The rampaging Richmond Tigers stormed to their second Australian Football League title in three years with a 89-point humiliation of the Greater Western Sydney Giants in the season-ending Grand Final in Melbourne.
Showcasing their blitzkreig brand of power and pressure, the Tigers booted 11 successive goals to kill off the contest shortly after half-time and roared on to a 17.12 (114) - 3.7 (25) win at a heaving Melbourne Cricket Ground.
Veteran forward Jack Riewoldt scored five goals and midfield maestro Dustin Martin added four for the Tigers, sending the Melbourne team's black-and-gold army of fans into raptures.
Two years after thrashing the Adelaide Crows by 48 points in the 2017 title-decider, Damien Hardwick's team notched their 12th championship at their home stadium, restricting the Giants to their lowest ever score in a championship match.
Former Derry U20 footballer Callum Brown is part of the GWS squad but did not make an appearance.
Saturday's win was the third most dominant in 123 Grand Finals dating back to 1898.
Only the Geelong Cats' 119-point trouncing of Port Adelaide in the 2007 decider and the Hawthorn Hawks' 96-point defeat of the Melbourne Demons in 1988 have been more one-sided.
"I'm just so proud of this club," Martin said on the MCG turf as his team mates wrapped each other in bear-hugs.
"They laughed at the (Richmond) board – what was it - 10 years ago when they said we'd have a premiership and 75,000 members. Now we've got 100 (thousand) and we've got two (premierships).
"It's just a great bunch of boys. We just love each other, love the coaches, everyone involved."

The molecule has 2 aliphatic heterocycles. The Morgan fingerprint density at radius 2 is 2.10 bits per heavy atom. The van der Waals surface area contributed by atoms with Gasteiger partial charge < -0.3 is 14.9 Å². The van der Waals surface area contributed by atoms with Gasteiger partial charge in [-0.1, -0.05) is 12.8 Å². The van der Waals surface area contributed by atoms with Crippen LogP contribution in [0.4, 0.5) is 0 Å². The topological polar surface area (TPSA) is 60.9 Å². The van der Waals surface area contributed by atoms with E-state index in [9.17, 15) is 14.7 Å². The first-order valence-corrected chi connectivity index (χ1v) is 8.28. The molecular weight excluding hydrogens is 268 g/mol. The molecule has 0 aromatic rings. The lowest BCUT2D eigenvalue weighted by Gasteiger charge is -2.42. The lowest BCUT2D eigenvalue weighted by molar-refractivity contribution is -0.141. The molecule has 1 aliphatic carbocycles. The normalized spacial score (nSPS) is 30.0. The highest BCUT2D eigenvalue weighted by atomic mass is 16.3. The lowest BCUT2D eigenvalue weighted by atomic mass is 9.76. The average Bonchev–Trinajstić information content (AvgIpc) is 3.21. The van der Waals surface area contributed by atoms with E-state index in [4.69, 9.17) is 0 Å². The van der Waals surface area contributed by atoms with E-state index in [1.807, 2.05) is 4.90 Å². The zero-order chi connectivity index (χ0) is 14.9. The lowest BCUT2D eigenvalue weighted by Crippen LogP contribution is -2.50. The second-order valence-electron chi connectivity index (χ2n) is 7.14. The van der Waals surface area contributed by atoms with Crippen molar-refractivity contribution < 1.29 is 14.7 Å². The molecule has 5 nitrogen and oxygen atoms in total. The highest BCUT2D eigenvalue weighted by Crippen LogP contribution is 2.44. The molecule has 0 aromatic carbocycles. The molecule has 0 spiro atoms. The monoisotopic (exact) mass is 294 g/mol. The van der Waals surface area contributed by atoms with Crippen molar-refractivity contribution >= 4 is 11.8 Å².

While the Tigers sent their black-and-gold army of fans into raptures, Giants supporters will head back to Sydney in gloom after their team's horror debut on the game's biggest stage.
In their eighth season in the top flight of Australian Rules football, the Giants had been overjoyed a week ago when they qualified for their maiden Grand Final with a nerve-jangling, four-point win over the Collingwood Magpies at the same venue.
But in a dramatic attack of stage-fright on the biggest day in their history, they were held to their lowest ever score in a championship match since joining the AFL in 2012.
It was also the lowest score in a Grand Final since 1960, when the Collingwood Magpies managed only 14 points against premiers Melbourne in wet conditions.
The Giants could hardly blame the weather, with a crowd of 100,000 bathing in bright spring sunshine for much of the afternoon match.
Instead, it was the Tigers' relentless pressure that threw them off guard early and saw them turn the ball over repeatedly to swarming midfielders.
Up seven points after the opening quarter, the Tigers blew the lead out to 35 at halftime and 62 by the third quarter break.
The players that smashed Adelaide two years ago savoured a second helping of Grand Final joy, having been denied it last year when they crashed out of the playoffs with a shock loss to Collingwood.
But the day's biggest triumph may belong to Marlion Pickett, an Aboriginal former convict who made his AFL debut in the game's showpiece match.
Seven years ago, Pickett, who was raised in government housing amid drugs and domestic violence, was released from jail after a string of burglary offences in Western Australia.
On Saturday, in front of a crowd of 100,000 people, the 27-year-old racked up 22 disposals and kicked a goal in a nerveless display to be among the Tigers' best.
"It's been awesome, good win by the boys," said Pickett, cradling his daughter. "A good team effort."